Reflections from a Museum Internship
Anca Niţulescu is a student studying English Literature at Goldsmiths, University of London. She is currently pursuing a career in Museum education.
By Anca Niţulescu
Having started to envisage a career in the Heritage sector whilst completing Goldsmith University’s Gold Award last academic year, I wished to develop my understanding of the industry with a focus on Heritage Education. With this in mind, I applied to join the Education volunteer team at The Charles Dickens Museum last February.
KS2 school visit to the Charles Dickens Museum
My Education volunteering role provided me with significant hands-on experience working with children of diverse ages and abilities through delivering guided museum tours, leading interactive kitchen activities, and assisting with taught workshops and family activity days. A few months into my volunteering role I was keen to develop my skills, build practical office experience, and further familiarize myself with the inner workings of a learning department within a museum. As a result of my dedication to the role and having expressed an interest in applying for the Education internship, I was offered a three month placement.
As an intern, I worked on various projects: looking after the administration of the busy schools programme, developing self-guided resources for families, testing and modifying content for a new Foreign Language trail, and assisting with the design process for a new suite of educational resources, to list just a few. The most memorable events I was involved in were the Museum’s book binding workshops at Bloomsbury Festival in which approximately 70 families took part, as well as a half term Family Activity Day at the Museum, for which I devised and delivered my own Victorian scrapbook activity. Through organising and leading activities on both of these days - managing volunteers, and devising craft workshops linked to collection-relevant themes - I developed further key skills, which have given me the confidence to work independently and to take on more responsibility.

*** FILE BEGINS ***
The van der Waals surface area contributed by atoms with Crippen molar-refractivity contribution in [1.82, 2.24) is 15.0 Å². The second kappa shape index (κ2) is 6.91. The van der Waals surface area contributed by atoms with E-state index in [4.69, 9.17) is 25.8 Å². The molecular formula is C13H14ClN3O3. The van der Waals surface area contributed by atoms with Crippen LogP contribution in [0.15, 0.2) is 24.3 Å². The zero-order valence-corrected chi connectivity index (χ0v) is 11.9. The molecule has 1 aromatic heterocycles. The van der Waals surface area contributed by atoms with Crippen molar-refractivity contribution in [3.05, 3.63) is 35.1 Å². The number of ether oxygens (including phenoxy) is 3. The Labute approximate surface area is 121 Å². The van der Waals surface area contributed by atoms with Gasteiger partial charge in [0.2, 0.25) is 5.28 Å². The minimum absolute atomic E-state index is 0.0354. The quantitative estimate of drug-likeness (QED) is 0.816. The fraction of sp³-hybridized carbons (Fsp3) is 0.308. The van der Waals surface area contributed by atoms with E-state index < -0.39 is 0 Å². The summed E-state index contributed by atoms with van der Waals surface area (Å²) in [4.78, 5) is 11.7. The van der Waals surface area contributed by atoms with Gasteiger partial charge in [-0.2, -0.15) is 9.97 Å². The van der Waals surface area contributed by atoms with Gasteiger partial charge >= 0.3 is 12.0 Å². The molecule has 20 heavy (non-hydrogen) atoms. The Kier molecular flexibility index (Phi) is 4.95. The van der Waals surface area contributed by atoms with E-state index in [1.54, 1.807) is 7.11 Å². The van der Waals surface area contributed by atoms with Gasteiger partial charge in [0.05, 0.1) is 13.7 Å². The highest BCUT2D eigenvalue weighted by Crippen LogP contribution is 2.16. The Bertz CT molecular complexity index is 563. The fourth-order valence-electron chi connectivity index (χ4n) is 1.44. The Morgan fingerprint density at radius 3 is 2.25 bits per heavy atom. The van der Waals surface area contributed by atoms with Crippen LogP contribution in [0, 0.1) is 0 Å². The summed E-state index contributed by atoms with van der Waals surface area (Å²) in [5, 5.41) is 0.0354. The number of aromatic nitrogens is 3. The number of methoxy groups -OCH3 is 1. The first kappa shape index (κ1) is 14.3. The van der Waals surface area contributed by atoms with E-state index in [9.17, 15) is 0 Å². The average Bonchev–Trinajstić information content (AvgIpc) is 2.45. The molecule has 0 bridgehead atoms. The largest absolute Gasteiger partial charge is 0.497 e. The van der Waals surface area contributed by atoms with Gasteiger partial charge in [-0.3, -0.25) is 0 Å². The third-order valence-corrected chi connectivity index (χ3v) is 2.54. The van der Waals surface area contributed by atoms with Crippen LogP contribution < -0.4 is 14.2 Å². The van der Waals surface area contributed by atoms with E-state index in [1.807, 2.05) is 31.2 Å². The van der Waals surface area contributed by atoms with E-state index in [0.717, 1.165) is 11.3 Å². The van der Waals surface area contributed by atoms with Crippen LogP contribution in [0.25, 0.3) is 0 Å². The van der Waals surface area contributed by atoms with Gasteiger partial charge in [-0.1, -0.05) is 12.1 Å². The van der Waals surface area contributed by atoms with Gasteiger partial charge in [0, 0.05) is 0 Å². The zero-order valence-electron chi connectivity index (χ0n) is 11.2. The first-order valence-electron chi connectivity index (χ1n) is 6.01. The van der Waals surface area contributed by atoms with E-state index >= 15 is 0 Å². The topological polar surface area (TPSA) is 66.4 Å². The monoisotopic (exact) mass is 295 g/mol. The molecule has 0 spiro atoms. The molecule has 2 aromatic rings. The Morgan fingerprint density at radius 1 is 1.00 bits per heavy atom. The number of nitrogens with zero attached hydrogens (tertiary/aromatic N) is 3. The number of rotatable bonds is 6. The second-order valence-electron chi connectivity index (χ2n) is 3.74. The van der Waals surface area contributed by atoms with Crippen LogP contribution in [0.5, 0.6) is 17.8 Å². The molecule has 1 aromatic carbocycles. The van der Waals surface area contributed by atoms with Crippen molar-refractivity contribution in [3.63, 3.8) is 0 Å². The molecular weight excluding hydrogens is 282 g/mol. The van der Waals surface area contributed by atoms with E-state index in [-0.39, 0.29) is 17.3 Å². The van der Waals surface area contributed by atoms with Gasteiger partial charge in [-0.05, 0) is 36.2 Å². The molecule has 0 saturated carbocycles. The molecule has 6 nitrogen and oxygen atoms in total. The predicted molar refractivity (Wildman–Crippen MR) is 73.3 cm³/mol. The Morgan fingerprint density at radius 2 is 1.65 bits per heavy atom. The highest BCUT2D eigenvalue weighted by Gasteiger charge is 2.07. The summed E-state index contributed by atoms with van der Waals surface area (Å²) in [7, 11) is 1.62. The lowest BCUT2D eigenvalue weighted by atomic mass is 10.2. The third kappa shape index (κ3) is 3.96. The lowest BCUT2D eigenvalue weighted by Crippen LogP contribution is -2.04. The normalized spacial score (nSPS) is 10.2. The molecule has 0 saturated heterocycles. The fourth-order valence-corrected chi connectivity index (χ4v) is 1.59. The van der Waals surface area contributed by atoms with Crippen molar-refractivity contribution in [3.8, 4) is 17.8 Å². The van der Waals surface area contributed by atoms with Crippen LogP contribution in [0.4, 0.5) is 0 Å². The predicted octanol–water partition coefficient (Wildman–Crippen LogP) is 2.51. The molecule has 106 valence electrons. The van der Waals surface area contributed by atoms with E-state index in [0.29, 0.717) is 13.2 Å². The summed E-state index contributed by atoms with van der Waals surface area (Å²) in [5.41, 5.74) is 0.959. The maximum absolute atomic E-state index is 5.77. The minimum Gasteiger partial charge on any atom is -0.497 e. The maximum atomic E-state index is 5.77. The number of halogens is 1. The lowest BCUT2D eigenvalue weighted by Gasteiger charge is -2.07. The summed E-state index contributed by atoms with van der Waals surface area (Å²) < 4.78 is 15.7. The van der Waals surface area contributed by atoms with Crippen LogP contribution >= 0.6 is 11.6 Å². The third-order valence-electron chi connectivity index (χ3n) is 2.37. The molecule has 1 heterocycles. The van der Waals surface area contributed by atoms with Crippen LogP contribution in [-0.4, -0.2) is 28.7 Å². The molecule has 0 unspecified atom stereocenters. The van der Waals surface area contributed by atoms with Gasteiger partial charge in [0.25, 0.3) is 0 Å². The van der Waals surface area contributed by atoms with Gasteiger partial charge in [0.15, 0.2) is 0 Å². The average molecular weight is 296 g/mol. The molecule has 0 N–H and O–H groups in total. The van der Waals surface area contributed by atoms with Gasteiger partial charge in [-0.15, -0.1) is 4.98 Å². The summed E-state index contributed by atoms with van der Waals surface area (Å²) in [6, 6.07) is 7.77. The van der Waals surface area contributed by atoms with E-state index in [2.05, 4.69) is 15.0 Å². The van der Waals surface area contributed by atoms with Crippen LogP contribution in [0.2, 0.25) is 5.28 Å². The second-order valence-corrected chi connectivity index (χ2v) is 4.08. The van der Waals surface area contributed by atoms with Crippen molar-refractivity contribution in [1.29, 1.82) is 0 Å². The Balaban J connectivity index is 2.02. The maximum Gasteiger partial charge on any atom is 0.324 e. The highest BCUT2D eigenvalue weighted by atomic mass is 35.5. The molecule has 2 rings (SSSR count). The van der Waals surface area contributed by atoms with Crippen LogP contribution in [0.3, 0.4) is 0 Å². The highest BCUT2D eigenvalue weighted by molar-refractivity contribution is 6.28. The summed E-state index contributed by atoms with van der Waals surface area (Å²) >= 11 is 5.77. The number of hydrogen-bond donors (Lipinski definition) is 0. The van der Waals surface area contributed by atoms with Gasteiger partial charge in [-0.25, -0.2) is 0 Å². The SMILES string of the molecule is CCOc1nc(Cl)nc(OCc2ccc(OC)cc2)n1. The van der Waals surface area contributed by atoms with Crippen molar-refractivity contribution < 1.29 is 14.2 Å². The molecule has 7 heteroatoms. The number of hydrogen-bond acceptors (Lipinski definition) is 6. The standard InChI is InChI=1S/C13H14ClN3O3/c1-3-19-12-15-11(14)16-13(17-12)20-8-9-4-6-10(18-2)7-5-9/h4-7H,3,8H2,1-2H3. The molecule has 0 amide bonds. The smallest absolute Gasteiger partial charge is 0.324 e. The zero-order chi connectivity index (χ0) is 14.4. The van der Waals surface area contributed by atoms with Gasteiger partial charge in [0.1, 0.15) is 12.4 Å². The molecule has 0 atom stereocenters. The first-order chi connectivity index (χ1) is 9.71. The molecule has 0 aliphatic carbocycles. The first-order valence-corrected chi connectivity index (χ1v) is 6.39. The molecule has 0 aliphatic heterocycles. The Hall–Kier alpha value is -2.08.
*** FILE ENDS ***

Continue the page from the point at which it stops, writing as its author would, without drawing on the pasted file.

To me, working with school children at the Charles Dickens Museum was most rewarding when employing storytelling and visual imagery as ways of teaching. For instance, as I was describing to them how the young Dickens, aged only 11, had to work in a blacking factory to support his family whilst his father was imprisoned for debt, I often noticed how touched the children were. My hope was to portray Dickens’s childhood in an inspiring way for children to pursue their own dreams, and to encourage them to expand their imagination and creativity through reading or writing, just as Dickens had. Knowing that I was successful in this aim is, for me, one of my biggest achievements.
School holiday activities: Scrapbooking
On reflection, every project and event I was involved in, no matter how big or small, brought me a step closer to understanding both the Museum and the sector, as well as to learning more about myself in a professional work environment. I have learnt not to be shy about asking for more responsibility and to be more confident in my own ability. I have also learnt to respect everyone’s expertise and am grateful for having valuable support and guidance regarding pursuing a career in Heritage Education from fellow colleagues, staff members and other museum professionals I was introduced to during my internship. In addition, I have felt very much a part of the Museum team and have made some new friends. For all of these reasons, interning at The Charles Dickens Museum has been a fantastic experience which has opened up further opportunities for me in terms of networking, training, and expanding my work experience portfolio. My Education internship at the Charles Dickens Museum has surpassed my expectations and I would definitely recommend it as a great insight into Heritage Education.
Easter holiday activities 2015
This blog takes you behind the scenes at the Charles Dickens Museum, giving fresh insight on everything from discoveries new and old in our collection, to exhibitions, events and learning initiatives.
You’ll be hearing from a variety of Museum staff and volunteers, as well as guest curators, academics, artists and Dickens enthusiasts. Why not join the debate and let us know you thoughts on the latest blog by using our hashtag #CDMBlog